Medi-snippets: Total suspected dengue cases reaching 65,000 mark | Sunday Observer

Medi-snippets: Total suspected dengue cases reaching 65,000 mark

3 November, 2019

Rising dengue cases reported islandwide has prompted the Health Ministry to implement emergency measures in several high risk areas, Epidemiology Unit sources told the Sunday Observer. They said a special dengue control program had already been started in ten districts from October 31 ending November 6 . They are, Colombo, Kalutara , Gampaha, Kandy, Galle, Matara , Puttalam, Ratnapura , Kegalle and Jaffna. “The program will be implemented in two phases between October 31 and November 6 and both, the Health Ministry and the National Dengue Control Unit urge the public to support them in halting the rising dengue cases by allocating at least half an hour every week to eliminate mosquito breeding sites,” the sources said.

They said the mosquito menace was endemic in the country and warned that unless the public remained vigilant and regularly destroyed mosquito breeding sites to prevent dengue carrying mosquitoes from leaving their larvae to hatch, especially, during this rainy season, there could easily be an outbreak.

The Epidemiology Unit officials told the newspaper that by October end the number of suspected dengue cases totalled 60,110 while in October alone the number had risen to 8,248 compared to 7,186 in September. They said dengue cases had begun climbing from July (8,843) peaking in August ( 9,459) since a low in April ( 2,970). The highest number of cases ( 47.2%) were reported from the Western Province, with Colombo reporting a total of 12,753 by October end, followed by Gampaha ( 9,824) Kalutara (5,768) Galle (5,350) and Kandy (4,668.) Others over the 1,000 mark included Matara (3,054), Ratnapura (2,864) and Jaffna ( 2,826). The Municipal Council area in Colombo reported 2,306 cases as at October end and other areas in Colombo reported 10,447 bringing the total to 12,753, the sources told the paper.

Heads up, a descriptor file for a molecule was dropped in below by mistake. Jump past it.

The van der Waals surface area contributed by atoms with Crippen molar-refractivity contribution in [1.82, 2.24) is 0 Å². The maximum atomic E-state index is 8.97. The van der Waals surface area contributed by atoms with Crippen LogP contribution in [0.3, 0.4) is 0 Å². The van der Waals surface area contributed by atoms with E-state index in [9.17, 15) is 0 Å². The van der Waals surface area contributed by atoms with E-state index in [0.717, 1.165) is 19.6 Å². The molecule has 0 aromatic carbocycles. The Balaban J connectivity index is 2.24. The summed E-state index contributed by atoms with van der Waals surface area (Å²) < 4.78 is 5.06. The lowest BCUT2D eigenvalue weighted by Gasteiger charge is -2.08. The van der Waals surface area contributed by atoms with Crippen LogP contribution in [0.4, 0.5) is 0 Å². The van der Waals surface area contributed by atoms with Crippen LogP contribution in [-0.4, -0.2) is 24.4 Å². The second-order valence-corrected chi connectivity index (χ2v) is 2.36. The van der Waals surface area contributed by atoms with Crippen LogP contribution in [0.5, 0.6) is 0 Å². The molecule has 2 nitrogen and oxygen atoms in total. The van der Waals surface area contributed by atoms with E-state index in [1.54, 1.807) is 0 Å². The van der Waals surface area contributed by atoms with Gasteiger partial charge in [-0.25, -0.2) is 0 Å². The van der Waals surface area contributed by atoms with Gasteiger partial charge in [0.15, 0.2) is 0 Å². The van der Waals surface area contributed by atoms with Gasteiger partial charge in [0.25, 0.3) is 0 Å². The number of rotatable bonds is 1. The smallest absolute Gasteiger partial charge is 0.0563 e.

Over 60,110 suspected cases of dengue have been reported to the Epidemiology Unit of the Ministry of Health at the end of October 2019 the officials said. Informed sources were quoted as saying that of the 60,110 cases around 80 confirmed dengue deaths had been reported from all parts of the island by October end – compared to 58 for the whole of last year.

A health official told the Sunday Observer that often dengue was mistaken for flu which is also prevailing at present, and although all facilities were available for treating dengue patients, most patients delayed arriving at hospital till it was too late. “ If you have fever or suspected symptoms seek the help of a qualified physician on the first day of fever, especially, if you are pregnant or in the case of very young children. Don’t resort to home remedies. 

It is very important to seek medical attention in the event of fever and to do the relevant laboratory investigations to rule out the complications of dengue. They urged fever patients to get plenty of rest and stay at home without going to work or school to help their bodies recover and not infect others as well. “They should only take paracetamol according to the doctor’s advice and avoid other pain killers” he said.

Current flu normal, no cause for panic

The current flu prevailing in the country was normal at this time around, Consultant Medical Virologist, National Influenza Centre, Dept of Virology, Dr Jude Jayamaha told the Sunday Observer. He said there was no outbreak and advised the public not to get misled by such rumours.

“ There are four influenza strains. The main / predominant strain at present is influenza B. There is no outbreak or an impeding one. It is the usual increase due to various reasons involving high human traffic and mass gatherings.”

He said it was contagious and transmitted through respiratory droplets and by direct contact.Those most at risk were children below two years, elderly people over 65 years, pregnant mothers, chronic lung and heart disease patients and diabetics. He warned patients to refrain from taking Nonsteroidal anti-inflammatory drugs used for pain killers and stressed that aspirin should be avoided as it was found to cause liver failure in elderly patients.

On the dos and don’ts to prevent it, he said the public should follow simple personal hygiene rules such as:

  •  washing hands with soap and water frequently
  •  covering mouth and nose while sneezing and coughing with a tissue or a handkerchief
  • disposing tissue and masks in no touch receptacles
  • cleaning and disinfecting the immediate environment and equipment used
  • Avoiding large crowds is also important, he added.

Reiterating his message to the public he said, “There is no need to panic. Adhere to personal hygiene such as cough etiquette, etc. If you feel unwell stay at home and rest. Drink plenty of fluids to keep hydrated. Avoid taking aspirin for fever.”